PTC Council to take mayor’s pay to repay Haddix’s $10K legal bill?
In a memo hand-signed by four Peachtree City Council members, the ground has been laid for the city to potentially recoup nearly $10,000 spent on legal fees to defend Mayor Don Haddix in a libel lawsuit.
“It is the recommendation of all four council members to consider salary adjustment of Mayor Donnie O. Haddix, effective July 1, 2012,” the memo states.
The two-sentence memo does not divulge how much of Haddix’s salary would be cut under such a proposal, and furthermore it contains no details of any case law or legal precedent for such a drastic action.
The vague proposal will be discussed at the end of Thursday night’s council meeting at City Hall, which starts at 7 p.m.
Haddix said Monday that he will oppose the matter in part because he doesn’t want a future majority of council to wield such a penalty against another mayor.
“That’s a big concern for me,” Haddix said. “... Regardless of what somebody feels on me taking or not taking the money, it was a legal insurance payment.”
Haddix was sued for libel personally, not in his capacity as mayor, by former Mayor Harold Logsdon over an email from Haddix to a city employee in which Haddix claimed that Logsdon showed up at council meetings “part drunk.”
The lawsuit was settled in December for just under $10,000 and a written apology from Haddix. The settlement also called for Haddix to pay $3,000 to Logsdon.
To cover his legal fees in the case, Haddix directed City Attorney Ted Meeker to write a letter to the city’s risk reduction carier, the Georgia Interlocal Risk Management Association. After twice denying the claim last year, GIRMA changed its mind upon a third letter this year, and cut a check directly to Haddix.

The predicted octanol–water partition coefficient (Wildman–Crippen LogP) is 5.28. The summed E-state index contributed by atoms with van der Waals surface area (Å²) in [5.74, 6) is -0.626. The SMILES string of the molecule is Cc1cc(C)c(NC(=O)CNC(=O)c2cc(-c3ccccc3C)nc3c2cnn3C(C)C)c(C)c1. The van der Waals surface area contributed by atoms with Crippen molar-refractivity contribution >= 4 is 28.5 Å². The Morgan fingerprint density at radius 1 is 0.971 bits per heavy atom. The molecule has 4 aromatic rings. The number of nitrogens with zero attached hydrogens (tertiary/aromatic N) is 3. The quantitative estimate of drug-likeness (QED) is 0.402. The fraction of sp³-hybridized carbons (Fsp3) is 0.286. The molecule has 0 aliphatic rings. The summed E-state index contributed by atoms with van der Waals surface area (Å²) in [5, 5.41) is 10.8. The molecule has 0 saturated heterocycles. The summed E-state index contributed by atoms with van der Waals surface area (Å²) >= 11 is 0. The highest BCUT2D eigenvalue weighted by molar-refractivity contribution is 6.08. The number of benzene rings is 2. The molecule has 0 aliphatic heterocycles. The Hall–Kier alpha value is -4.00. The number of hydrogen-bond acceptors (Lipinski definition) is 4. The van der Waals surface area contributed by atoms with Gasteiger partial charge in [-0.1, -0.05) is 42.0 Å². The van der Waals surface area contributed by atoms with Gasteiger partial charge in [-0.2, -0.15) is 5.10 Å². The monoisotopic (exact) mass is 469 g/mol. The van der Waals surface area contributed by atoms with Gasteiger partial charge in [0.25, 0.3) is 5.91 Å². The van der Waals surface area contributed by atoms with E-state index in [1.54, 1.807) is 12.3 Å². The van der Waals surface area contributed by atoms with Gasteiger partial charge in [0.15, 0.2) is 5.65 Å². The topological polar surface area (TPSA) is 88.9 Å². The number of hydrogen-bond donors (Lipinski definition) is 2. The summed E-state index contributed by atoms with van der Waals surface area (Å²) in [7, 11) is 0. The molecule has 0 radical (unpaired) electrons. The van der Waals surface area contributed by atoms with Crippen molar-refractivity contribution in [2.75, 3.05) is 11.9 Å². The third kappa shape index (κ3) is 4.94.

Because the $9,969.40 expenditure was under the city’s $25,000 deductible, the city had to cut a check to GIRMA to cover the expense.
The council recently directed Meeker to write a second letter to GIRMA to have the city’s payment refunded on the basis that Haddix was not sued in his official capacity. It has also been noted that unlike lawsuits when the city is sued, Haddix got to choose his own personal attorney and he unilaterally negotiated the terms of the settlement without any input from council.
Council members have also said they never voted to pay Haddix to cover his legal bills in the matter.
As mayor, Haddix makes $9,000 a year and council members make $6,000; the positions are technically set up to pay $18,000 a year for mayor and $12,000 a year for council members as approved in 2007, but since then no council has funded those raises.
Haddix said he has not consulted an attorney yet, but he feels he has options and he also will make a statement about the matter at Thursday’s meeting. He added that if he hired an attorney, he felt the city council should be responsible for paying it because they are creating the issue.
In addition to a clear signal of council’s displeasure with the way the matter has been handled, the affair is also indicative of a growing rift between council and the mayor. Haddix said none of the council members approached him about this before having it put on the agenda for Thursday’s meeting. The agenda was published by the city late Thursday afternoon.
“They haven’t contacted me at all and I didn’t see it until it was in the packet,” Haddix said Monday. “... If you go back and view the censure and everything else, and multiple times they have requested me to resign from council, multiple times. This is a political agenda. That is what it is.”
The Citizen attempted to contact Vice Mayor Eric Imker on the matter Monday afternoon but he did not return a phone call in time for The Citizen’s print deadline Tuesday.
Haddix said he plans to make a statement on the matter at Thursday’s council meeting about the matter.